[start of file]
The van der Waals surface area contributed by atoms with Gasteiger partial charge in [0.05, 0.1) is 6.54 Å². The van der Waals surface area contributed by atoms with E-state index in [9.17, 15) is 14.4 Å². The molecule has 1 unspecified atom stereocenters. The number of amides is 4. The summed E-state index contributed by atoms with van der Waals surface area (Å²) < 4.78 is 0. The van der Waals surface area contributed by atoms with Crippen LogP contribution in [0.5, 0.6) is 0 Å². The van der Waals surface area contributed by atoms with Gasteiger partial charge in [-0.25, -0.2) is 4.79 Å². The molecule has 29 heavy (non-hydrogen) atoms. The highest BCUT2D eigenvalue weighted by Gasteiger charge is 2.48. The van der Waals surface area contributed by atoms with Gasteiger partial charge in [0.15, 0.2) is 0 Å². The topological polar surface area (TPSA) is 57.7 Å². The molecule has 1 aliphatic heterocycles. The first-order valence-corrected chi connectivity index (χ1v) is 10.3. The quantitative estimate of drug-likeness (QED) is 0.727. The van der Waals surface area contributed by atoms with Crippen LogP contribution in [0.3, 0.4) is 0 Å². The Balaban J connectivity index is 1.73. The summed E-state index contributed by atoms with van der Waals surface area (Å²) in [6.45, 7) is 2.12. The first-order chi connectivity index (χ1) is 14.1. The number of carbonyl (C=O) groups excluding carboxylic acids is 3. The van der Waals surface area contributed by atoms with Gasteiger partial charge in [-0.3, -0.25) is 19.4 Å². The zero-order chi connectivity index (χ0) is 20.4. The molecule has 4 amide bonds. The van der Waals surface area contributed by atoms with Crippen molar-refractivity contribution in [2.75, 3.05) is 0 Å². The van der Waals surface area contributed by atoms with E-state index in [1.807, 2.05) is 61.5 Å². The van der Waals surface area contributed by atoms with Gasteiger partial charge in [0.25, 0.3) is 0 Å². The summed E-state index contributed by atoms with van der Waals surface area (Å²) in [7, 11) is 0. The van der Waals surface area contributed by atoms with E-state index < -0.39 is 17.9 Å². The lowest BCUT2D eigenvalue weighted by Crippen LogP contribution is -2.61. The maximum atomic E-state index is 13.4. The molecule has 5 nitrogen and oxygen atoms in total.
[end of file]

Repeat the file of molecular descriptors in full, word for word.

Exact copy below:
The van der Waals surface area contributed by atoms with Gasteiger partial charge in [0.05, 0.1) is 6.54 Å². The van der Waals surface area contributed by atoms with E-state index in [9.17, 15) is 14.4 Å². The molecule has 1 unspecified atom stereocenters. The number of amides is 4. The summed E-state index contributed by atoms with van der Waals surface area (Å²) < 4.78 is 0. The van der Waals surface area contributed by atoms with Crippen LogP contribution in [0.5, 0.6) is 0 Å². The van der Waals surface area contributed by atoms with Gasteiger partial charge in [-0.25, -0.2) is 4.79 Å². The molecule has 29 heavy (non-hydrogen) atoms. The highest BCUT2D eigenvalue weighted by Gasteiger charge is 2.48. The van der Waals surface area contributed by atoms with Gasteiger partial charge in [0.15, 0.2) is 0 Å². The topological polar surface area (TPSA) is 57.7 Å². The molecule has 1 aliphatic heterocycles. The first-order valence-corrected chi connectivity index (χ1v) is 10.3. The quantitative estimate of drug-likeness (QED) is 0.727. The van der Waals surface area contributed by atoms with Crippen LogP contribution in [0.3, 0.4) is 0 Å². The Balaban J connectivity index is 1.73. The summed E-state index contributed by atoms with van der Waals surface area (Å²) in [6.45, 7) is 2.12. The first-order chi connectivity index (χ1) is 14.1. The number of carbonyl (C=O) groups excluding carboxylic acids is 3. The van der Waals surface area contributed by atoms with Gasteiger partial charge in [-0.3, -0.25) is 19.4 Å². The zero-order chi connectivity index (χ0) is 20.4. The molecule has 4 amide bonds. The van der Waals surface area contributed by atoms with Crippen molar-refractivity contribution in [2.75, 3.05) is 0 Å². The van der Waals surface area contributed by atoms with E-state index in [1.807, 2.05) is 61.5 Å². The van der Waals surface area contributed by atoms with Gasteiger partial charge in [0.25, 0.3) is 0 Å². The summed E-state index contributed by atoms with van der Waals surface area (Å²) in [7, 11) is 0. The van der Waals surface area contributed by atoms with E-state index < -0.39 is 17.9 Å². The lowest BCUT2D eigenvalue weighted by Crippen LogP contribution is -2.61. The maximum atomic E-state index is 13.4. The molecule has 5 nitrogen and oxygen atoms in total.